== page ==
A year ago, I picked up the Ariat WorkHog because I was helping my brother build a brick oven in his backyard.
I beat those boots up nicely, and they were my go-to work boots. Until I cut one of them in half with an exacto-knife for a YouTube video.
So now that I’m about to get a place of my own, there’s no shortage of work ahead of me. I picked up the Groundbreaker, Ariat’s budget-friendly pull on work boot.
After testing it out, I have some thoughts and opinions. Keep reading to find out what I’ve learned.
Ariat Groundbreaker Work Boot Overview
While most Ariat boots are right around $200, the Groundbreaker can be found well under $150.
In this review, I’m looking at the non-safety-toe version, though there’s a steel toe version available for a slightly higher cost (still under $150).
The Groundbreaker meets the ASTM F2892 safety rating for electrical hazard protection and has a 1.5cm thick sole at the thinnest part, so it’s a solid boot for general labor (light construction, factory, warehouse, and ranch work).
Things to Consider Before Buying the Ariat Groundbreaker Work Boot
But to get such an inexpensive boot, some corners were cut. This isn’t just true of Ariat, but pretty much all boots under $200. The Groundbreaker features a cemented sole construction, which presents some durability and water-resistance issues.
If you work a lot in the mud, you’ll be much better off with something Goodyear welted like the Ariat WorkHog. The Goodyear Welt will help keep your socks dry and will help keep the sole attached to the upper, which is another issue cemented soles often struggle with.
On the positive side, Ariat has their focus on comfort. And this is a super comfortable boot. Because of that, I recommend the Groundbreaker more for folks who stand on their feet a lot, but aren’t exposing their boots to really rough treatment.
The Groundbreaker can take some hits, but if you’re often in muddy terrain or hazardous conditions, you’ll want to invest more in something like the WorkHog.
Ariat Groundbreaker Review
I picked up the standard Groundbreaker, which has a round non-safety toe.
What drew me to the Groundbreaker was the style, actually. Previously, I owned the Ariat WorkHog (until I cut one in half), and the Groundbreaker has a much smaller profile. It’s still not a slim boot, but the toe box is about a half-inch shorter, and the details are more subtle.
The boot shaft is suede and features western stitching, and the toe box is a full grain leather that also has a western stitch detail.
It’s a standard western boot, which I like. There are some modern elements to this boot, but Ariat has kept them all on the inside and left the design classic and simple.
Leather Quality and Care
The Groundbreaker uses a full grain leather upper for the toe box and heel, plus suede in the shaft.
The upper is 1mm thick, which is quite thin, especially for a work boot. To compare that to other boots, the WorkHog has 1.5mm leather, the Thorogood Moc Toe has 2mm thick leather, and the Red Wing Classic Moc has 2.5mm thick leather.
Full grain leather is the best classification of leather, and it’s very soft and supple right out of the box. The leather is good quality, but it’s just a bit thin, which can lead to durability issues down the road if you’re tough on your footwear.
The entire boot has a cloth lining, which helps a lot with breathability. That’s one thing Ariat has done a great job with all their boots: allowing the heat to escape while you’re working.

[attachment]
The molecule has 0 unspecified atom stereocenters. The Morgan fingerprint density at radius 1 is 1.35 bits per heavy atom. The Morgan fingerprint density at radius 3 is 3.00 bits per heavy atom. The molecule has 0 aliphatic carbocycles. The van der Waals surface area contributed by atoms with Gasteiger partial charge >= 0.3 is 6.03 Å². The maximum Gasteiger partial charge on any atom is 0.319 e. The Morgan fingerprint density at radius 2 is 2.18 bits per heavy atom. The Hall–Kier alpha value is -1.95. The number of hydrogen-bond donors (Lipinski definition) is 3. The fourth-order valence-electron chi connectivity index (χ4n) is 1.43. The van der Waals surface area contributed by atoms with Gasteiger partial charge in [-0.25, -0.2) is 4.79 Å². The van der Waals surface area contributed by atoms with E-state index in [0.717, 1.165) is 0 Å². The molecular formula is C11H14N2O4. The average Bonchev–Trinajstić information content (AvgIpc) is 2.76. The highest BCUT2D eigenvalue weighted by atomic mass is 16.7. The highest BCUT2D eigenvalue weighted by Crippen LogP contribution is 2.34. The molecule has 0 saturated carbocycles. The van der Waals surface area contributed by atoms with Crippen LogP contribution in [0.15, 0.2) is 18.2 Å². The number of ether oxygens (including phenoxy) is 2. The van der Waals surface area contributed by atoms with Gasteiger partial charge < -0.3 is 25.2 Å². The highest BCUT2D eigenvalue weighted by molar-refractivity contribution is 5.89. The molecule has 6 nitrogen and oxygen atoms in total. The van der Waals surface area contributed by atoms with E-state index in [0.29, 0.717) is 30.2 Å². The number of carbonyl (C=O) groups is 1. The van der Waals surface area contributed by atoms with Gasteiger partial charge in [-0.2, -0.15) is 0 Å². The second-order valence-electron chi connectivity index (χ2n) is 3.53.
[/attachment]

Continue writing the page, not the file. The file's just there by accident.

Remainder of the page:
If you’re planning on using the Groundbreaker year-round, you’ll be pleased with its performance in the summer. That lighter leather and cloth lining become a bonus during the hot months as it allows the moisture to escape through the shaft.
Caring for the leather is easy—I use Bick 4 leather conditioner, which is inexpensive and keeps the leather refreshed. The only downside with Bick 4 is that it doesn’t penetrate very deeply into the leather, but the Groundbreaker doesn’t have thick leather, so it’s not an issue.
Bick 4 is an outstanding addition to your leather conditioner collection. It’s inexpensive and perfect for giving your boots a pick-me-up without changing the color at all. It doesn’t penetrate deep into the leather, so you should use a liberal amount, and you may want to do several layers, but the price is right.
The Ariat Groundbreaker is outfitted with what the brand calls 4LR technology. To me it didn’t seem much different than most other cemented sole boots.
One thing I really like about the Groundbreaker is that it has a removable insole. The standard insole they ship with the boots is plenty comfortable for me—this is something Ariat always does a fantastic job with.
But if you struggle with plantar fasciitis, or you just need extra support from your boots, you’re able to add your own custom insole.
The midsole is a riveted piece of fiberboard, which is to be expected from a low-cost boot. The Groundbreaker features a synthetic shank. With the shank, you’ll get extra stability and arch support. This is great if you’re climbing on ladders, fences, or motorcycles as you don’t want the center of your boot sole to bend at all.
The outsole is a custom Ariat job with decent traction and oil resistance. It’s a soft rubber, especially compared to the waterproof WorkHog, which has a much tougher sole.
On the plus side, the softer rubber offers better traction on wet cement, ice, and snow. But what you get with traction, you lose in durability. However, I doubt the sole will wear out before the cemented construction or leather do—or they’ll all wear out at the same time. So I’m happy with the softer rubber sole and added traction.
Fit and Sizing